Of course, that's best in class. It will be a while before the average Joe understands the difference between an "accident avoidance system", a "lane keeping assist" and other versions of automation. After all, Hybrids have been on the road for 17 years and most people are not aware that there are multiple designs with different strengths. Several times a year I'm still asked where I plug it in to charge it. It would take a miracle for the average driver to realize that a well designed autonomous car is a better driver than virtually all the human drivers.

                  Dan
                  At the end of the project, there is a profound difference between spare parts and left over parts.

                  Location: SF East Bay.

                  Comment


                  • #99
                    Rain is a problem:
                    https://www.youtube.com/watch?v=xs9Gr9V2mOE

                    Fog is a big problem.

                    Snow is a show stopper.

                    Night driving - experimental, not safe at any speed. Night driving in the rain or fog is a bad idea. No pizza.

                    Construction zone - reliant upon flag person gestures and signage.

                    Bicycle clusters - no information, necessarily reliant on simulation for programming.

                    Rhetorical question: Why do they all have windshields?

                    Because these vehicles are reluctant to drive aggressively they will find themselves self-organizing into long convoys on highways driving like little old ladies to the great annoyance of truckers, bikers, and other drivers. They will be too close to each other to allow 18-wheelers to pass safely. I expect to see a big market for puncture strips on heavily traveled routes.

                    Human drivers react badly to these granny cars, are distracted by the spectacle of them, and few will trust them. As a biker I don't want one behind me and I don't want one in front of me over-thinking the current context. I don't want them on the road in spring when bees are everywhere and splatting into their optics. I don't think they've been well tested in the vicinity of cell phone and gps jammers. They don't solve a problem - the still need someone on board. That is why they have windshields.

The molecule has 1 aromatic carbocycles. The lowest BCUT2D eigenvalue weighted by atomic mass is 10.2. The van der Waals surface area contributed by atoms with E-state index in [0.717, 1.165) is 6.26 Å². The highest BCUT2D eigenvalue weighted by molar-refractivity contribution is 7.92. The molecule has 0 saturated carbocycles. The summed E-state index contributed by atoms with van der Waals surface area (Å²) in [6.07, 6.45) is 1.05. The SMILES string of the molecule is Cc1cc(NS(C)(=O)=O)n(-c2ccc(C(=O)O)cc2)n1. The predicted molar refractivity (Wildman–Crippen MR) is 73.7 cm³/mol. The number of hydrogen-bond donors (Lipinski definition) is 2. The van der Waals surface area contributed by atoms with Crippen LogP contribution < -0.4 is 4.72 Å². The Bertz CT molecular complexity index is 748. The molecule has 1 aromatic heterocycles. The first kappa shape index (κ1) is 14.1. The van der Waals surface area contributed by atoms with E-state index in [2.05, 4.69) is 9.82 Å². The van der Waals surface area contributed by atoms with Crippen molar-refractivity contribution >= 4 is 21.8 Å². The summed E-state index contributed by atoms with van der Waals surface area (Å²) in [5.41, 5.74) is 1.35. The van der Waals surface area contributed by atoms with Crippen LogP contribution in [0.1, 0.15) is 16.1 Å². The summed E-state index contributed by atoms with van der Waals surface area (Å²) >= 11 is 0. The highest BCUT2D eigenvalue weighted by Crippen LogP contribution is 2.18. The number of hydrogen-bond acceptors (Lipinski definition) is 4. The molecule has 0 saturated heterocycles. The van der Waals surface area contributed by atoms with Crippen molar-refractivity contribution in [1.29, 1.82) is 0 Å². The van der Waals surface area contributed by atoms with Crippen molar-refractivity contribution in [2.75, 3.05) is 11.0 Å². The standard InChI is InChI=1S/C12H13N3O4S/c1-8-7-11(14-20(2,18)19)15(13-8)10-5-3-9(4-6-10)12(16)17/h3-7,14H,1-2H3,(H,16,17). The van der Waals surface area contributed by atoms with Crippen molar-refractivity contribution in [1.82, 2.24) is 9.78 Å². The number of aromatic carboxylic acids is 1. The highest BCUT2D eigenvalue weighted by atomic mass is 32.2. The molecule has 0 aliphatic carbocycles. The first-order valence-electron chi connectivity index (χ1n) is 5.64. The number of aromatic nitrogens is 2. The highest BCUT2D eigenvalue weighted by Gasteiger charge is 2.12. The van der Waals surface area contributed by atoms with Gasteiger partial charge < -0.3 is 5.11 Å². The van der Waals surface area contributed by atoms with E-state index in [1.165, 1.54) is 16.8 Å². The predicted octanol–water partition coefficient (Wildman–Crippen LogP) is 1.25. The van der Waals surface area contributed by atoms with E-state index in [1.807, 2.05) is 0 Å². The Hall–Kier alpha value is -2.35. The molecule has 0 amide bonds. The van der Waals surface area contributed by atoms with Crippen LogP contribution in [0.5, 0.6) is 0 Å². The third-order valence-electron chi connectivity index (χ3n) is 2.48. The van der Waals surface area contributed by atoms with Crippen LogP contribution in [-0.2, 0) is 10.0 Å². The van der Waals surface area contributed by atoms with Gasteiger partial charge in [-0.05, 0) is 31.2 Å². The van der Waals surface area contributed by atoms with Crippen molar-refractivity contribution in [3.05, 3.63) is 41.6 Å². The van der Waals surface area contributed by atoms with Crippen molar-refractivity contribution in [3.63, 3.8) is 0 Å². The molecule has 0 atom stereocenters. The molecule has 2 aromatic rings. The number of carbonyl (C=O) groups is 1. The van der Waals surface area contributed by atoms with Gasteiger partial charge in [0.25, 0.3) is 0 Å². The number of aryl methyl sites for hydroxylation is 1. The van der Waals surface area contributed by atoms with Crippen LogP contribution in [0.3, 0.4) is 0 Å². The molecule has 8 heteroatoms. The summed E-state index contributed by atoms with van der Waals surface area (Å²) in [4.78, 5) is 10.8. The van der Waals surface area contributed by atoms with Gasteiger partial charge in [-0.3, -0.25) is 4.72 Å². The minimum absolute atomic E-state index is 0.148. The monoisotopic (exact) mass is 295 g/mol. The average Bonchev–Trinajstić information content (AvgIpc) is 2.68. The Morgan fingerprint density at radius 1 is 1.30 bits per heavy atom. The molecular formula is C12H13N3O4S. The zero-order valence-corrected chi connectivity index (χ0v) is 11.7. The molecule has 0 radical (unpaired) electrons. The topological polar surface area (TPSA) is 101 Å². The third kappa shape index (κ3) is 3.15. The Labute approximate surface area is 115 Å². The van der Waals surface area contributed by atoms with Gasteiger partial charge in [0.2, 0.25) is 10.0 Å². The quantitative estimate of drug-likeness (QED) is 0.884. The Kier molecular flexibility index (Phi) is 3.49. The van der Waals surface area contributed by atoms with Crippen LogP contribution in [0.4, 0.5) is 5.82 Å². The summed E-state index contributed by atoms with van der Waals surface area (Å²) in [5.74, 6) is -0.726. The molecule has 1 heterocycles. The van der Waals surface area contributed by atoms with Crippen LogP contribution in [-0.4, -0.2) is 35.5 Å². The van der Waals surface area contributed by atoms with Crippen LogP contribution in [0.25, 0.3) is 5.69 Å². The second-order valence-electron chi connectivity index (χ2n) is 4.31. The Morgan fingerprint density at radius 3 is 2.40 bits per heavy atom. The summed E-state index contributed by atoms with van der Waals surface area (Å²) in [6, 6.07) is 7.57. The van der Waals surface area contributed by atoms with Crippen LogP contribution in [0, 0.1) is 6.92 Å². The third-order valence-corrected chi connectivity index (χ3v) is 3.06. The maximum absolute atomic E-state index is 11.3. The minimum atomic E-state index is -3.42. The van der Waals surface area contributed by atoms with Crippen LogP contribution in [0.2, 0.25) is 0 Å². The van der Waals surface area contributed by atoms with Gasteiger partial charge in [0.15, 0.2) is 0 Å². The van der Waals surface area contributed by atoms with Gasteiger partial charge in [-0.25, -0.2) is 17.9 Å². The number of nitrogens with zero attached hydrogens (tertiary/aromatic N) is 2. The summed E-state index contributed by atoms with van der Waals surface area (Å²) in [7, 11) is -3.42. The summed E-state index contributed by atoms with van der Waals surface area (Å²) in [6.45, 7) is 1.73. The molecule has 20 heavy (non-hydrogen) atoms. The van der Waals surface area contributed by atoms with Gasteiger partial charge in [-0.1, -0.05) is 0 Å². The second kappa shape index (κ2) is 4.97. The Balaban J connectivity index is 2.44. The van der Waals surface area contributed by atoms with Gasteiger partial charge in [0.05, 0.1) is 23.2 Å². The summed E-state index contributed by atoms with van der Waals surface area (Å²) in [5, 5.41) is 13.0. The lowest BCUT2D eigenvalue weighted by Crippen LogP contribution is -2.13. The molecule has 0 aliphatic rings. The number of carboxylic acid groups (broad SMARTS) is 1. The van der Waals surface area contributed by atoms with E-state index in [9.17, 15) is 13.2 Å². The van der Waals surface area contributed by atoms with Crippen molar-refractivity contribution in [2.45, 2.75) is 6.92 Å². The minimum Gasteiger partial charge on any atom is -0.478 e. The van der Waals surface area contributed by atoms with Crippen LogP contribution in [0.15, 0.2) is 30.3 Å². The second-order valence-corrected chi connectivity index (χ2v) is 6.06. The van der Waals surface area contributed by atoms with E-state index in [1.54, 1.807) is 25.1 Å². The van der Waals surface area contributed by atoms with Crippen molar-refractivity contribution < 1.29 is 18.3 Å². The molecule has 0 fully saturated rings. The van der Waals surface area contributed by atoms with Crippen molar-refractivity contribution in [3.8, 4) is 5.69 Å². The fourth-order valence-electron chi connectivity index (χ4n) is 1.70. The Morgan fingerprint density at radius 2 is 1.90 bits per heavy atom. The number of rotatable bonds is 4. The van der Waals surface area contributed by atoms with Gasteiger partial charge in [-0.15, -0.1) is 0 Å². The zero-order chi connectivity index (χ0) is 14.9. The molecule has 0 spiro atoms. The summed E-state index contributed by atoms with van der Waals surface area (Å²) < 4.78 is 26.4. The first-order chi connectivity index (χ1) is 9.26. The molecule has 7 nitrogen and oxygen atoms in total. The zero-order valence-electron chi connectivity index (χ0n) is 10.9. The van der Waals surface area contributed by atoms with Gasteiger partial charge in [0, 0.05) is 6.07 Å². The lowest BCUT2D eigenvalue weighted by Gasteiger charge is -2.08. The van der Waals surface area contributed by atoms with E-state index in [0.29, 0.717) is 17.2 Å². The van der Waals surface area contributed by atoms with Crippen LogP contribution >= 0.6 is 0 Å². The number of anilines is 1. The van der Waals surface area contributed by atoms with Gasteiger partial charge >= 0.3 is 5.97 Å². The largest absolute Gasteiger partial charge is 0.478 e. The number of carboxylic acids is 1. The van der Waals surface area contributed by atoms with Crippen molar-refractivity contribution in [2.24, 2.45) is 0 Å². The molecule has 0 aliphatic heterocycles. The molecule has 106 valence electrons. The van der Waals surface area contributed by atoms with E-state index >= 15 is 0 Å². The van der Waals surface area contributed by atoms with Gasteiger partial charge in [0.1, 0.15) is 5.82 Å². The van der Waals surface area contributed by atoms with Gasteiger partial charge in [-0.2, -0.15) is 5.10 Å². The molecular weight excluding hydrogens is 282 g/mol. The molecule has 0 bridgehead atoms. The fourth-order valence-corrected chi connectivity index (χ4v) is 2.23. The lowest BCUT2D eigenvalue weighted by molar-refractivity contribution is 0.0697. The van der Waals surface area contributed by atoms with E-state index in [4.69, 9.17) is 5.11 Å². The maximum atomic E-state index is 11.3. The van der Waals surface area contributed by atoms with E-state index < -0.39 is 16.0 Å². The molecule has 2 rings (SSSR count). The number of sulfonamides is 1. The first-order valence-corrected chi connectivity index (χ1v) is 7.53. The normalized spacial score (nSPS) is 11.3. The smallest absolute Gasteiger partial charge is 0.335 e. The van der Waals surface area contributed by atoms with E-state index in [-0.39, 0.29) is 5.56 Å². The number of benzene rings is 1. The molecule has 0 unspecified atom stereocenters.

Comment


                    • I didn't read through the preceding but the OP tile led me to do some looking:

                      US stats for traffic fatalities: 1.1 per 100 million miles as a whole.

                      Stats for Tesla driverless operation: 0.09 per 100 million miles according

                      You're 13 times safer in a driverless Tesla? Think about it.

                      Here's an article: http://www.livescience.com/55273-fir...-fatality.html

                      By the way lumping "responsibility" arguments in a population statistics discussion is plain ridiculous. You can only connect responsibility to individual behavior. General population stats deal with (among other things) broad trends in human nature. To make such a connection is irresponsible.
                      Last edited by Forrest Addy; 07-04-2016, 02:31 PM.

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                      • Asiana crash was due to CRM / Cultural paradigms. Asian cultures show the utmost respect to their elders or superiors. There were many pilots in that cockpit, some perhaps even noticed the auto throttle was disconnected. They don't like to question their elders, which flies in the face of proper CRM.


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                        • Originally posted by Forrest Addy View Post
                          I didn't read through the preceding but the OP tile led me to do some looking:

                          US stats for traffic fatalities: 1.1 per 100 million miles as a whole.

                          Stats for Tesla driverless operation: 0.09 per 100 million miles according

                          You're 13 times safer in a driverless Tesla? Think about it.
                          This is silly. The Tesla is not an autonomous car - it augments but is not designed to be a delivery van. It absolutely needs a driver in the car and that driver needs to be paying attention - hands hovering over the wheel. We all would be better drivers if we thought our car was trying to kill us.

                          Comment


                          • Originally posted by RB211 View Post
                            Asiana crash was due to CRM / Cultural paradigms. Asian cultures show the utmost respect to their elders or superiors. There were many pilots in that cockpit, some perhaps even noticed the auto throttle was disconnected. They don't like to question their elders, which flies in the face of proper CRM.
                            Which pretty much negates the touted advantage of being well-trained.

                            Comment


                            • Originally posted by RB211 View Post
                              Asiana crash was due to CRM / Cultural paradigms. Asian cultures show the utmost respect to their elders or superiors. There were many pilots in that cockpit, some perhaps even noticed the auto throttle was disconnected. They don't like to question their elders, which flies in the face of proper CRM.